I do not want that subsidy to be discontinued. I would not want anybody to say that the hon. member for Nicolet-Yamaska is against subsidies for farmers. But I want those subsidies to be paid so as to benefit the farmers. Such is the change that I am asking for. Let us say that the subsidy is being discontinued temporarily because of restrictions. The Minister of Agriculture will certainly have to make further restrictions if the opposition refuses to vote the necessary estimates. But if we are to eliminate the farmer's problems all members of the house will have to agree to increased taxes, even if that is bad politically. If we are aware of the problems of that class of society, we must assume our responsibilities, face the electorate and explain that the money we put in the pockets of some members of society must come from society as a whole. It is as plain as that.
Mr. Chairman, I see my time is running out and I would ask a few minutes more.
It must be understood that when we ask for assistance for our farmers-I am speaking to all those who are not familiar with agriculture and who do not live in a farming area -farmers are not pocketing the money or hoarding it in their cellars. However, every dollar invested benefits the whole industrial and commercial sector. Agriculture represents 35 to 40 per cent of the national economy. This includes not only the sale of agricultural products, but everything that has to do with agriculture. Money invested in agriculture is not only invested in farming but in the whole community which is dependent upon agriculture.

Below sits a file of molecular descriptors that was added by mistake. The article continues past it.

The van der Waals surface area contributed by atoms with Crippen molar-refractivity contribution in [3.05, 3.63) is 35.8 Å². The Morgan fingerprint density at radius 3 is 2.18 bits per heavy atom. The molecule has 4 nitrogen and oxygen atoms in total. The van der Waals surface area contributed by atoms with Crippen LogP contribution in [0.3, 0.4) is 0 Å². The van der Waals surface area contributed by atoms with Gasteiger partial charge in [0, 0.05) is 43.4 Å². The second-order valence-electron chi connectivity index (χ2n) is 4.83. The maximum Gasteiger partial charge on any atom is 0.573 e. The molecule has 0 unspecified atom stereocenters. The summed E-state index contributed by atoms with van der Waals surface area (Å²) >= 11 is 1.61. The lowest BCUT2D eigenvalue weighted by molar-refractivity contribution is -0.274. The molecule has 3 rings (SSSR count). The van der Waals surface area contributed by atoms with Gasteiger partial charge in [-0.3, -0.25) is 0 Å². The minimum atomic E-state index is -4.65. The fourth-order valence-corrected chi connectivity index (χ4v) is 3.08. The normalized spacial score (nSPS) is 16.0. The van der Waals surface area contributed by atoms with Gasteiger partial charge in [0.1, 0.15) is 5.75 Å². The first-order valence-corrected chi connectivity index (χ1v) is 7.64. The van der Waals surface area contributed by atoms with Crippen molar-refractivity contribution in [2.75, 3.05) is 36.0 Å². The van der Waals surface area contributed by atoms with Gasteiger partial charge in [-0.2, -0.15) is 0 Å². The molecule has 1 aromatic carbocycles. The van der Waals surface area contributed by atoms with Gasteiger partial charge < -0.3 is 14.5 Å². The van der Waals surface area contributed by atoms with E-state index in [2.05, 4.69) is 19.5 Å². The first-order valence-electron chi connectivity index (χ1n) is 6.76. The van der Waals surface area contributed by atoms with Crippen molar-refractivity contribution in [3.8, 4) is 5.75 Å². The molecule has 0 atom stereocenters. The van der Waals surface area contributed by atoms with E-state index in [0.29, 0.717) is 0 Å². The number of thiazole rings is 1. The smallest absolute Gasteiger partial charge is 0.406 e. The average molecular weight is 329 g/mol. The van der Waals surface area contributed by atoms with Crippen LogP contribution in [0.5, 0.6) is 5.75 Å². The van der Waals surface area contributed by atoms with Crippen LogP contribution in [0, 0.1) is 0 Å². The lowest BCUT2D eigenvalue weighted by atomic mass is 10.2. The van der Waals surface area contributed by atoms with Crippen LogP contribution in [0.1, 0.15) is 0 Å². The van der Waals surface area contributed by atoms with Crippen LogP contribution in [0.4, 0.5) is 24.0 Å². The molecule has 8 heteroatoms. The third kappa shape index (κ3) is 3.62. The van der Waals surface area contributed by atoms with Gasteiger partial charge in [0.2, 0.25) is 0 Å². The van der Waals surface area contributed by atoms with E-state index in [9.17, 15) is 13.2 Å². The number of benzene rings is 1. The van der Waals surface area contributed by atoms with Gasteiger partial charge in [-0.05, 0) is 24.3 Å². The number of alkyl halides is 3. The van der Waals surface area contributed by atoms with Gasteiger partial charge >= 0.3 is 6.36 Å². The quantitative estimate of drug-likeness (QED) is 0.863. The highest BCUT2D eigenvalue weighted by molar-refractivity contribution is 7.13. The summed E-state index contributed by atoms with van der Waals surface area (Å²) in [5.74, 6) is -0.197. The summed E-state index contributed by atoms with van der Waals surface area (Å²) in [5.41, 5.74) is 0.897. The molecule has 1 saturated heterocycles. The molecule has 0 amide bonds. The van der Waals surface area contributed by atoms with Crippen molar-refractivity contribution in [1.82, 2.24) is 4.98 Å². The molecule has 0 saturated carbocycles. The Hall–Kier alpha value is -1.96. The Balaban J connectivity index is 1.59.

I toured the Gaspe and Timiskaming regions and I saw places where there is nothing but rocks for 20 or 25 miles, small villages whose 27053-457
inhabitants depend wholly upon the tourist trade or on fishing for their living. However, if you cross a plain of about 10 or 15 square miles, you see farmlands, a pretty village and all sorts of enterprises which settled there because they depend on agriculture.
Every time the farmer is subsidized, he buys something to improve his operations. We should not get the idea that those subsidies are simply going into the pockets of the farmers.
In order to prove my point, I am going to quote some figures which will show that any investment in agriculture is beneficial to many.
For instance, in 1965, dairy producers shipped products valued at $909,172,000, that is $145,186,000 more than in 1961. Now, that increase of more than $145,000,000 went to organizations related to agriculture. The dairy industry employed 31,866 persons whose salaries amounted to $137,681,000. The cost of supplies and raw material amounted to $721,735,000. The cost of containers and packing material amounted to $47,798,000. The cost of fuel and electricity should also be added. That impetus given to the dairy industry permitted the purchase of supplies in other fields.
I see that my time has expired, and to give an opportunity to others of my colleagues to state their views, I shall resume my seat and ask all who are present here to realize that when the Minister of Agriculture makes special requests to the Minister of Finance, those concern other sectors of the economy.
Subtopic: PROPOSED INTERNATIONAL DEVELOPMENT CENTRE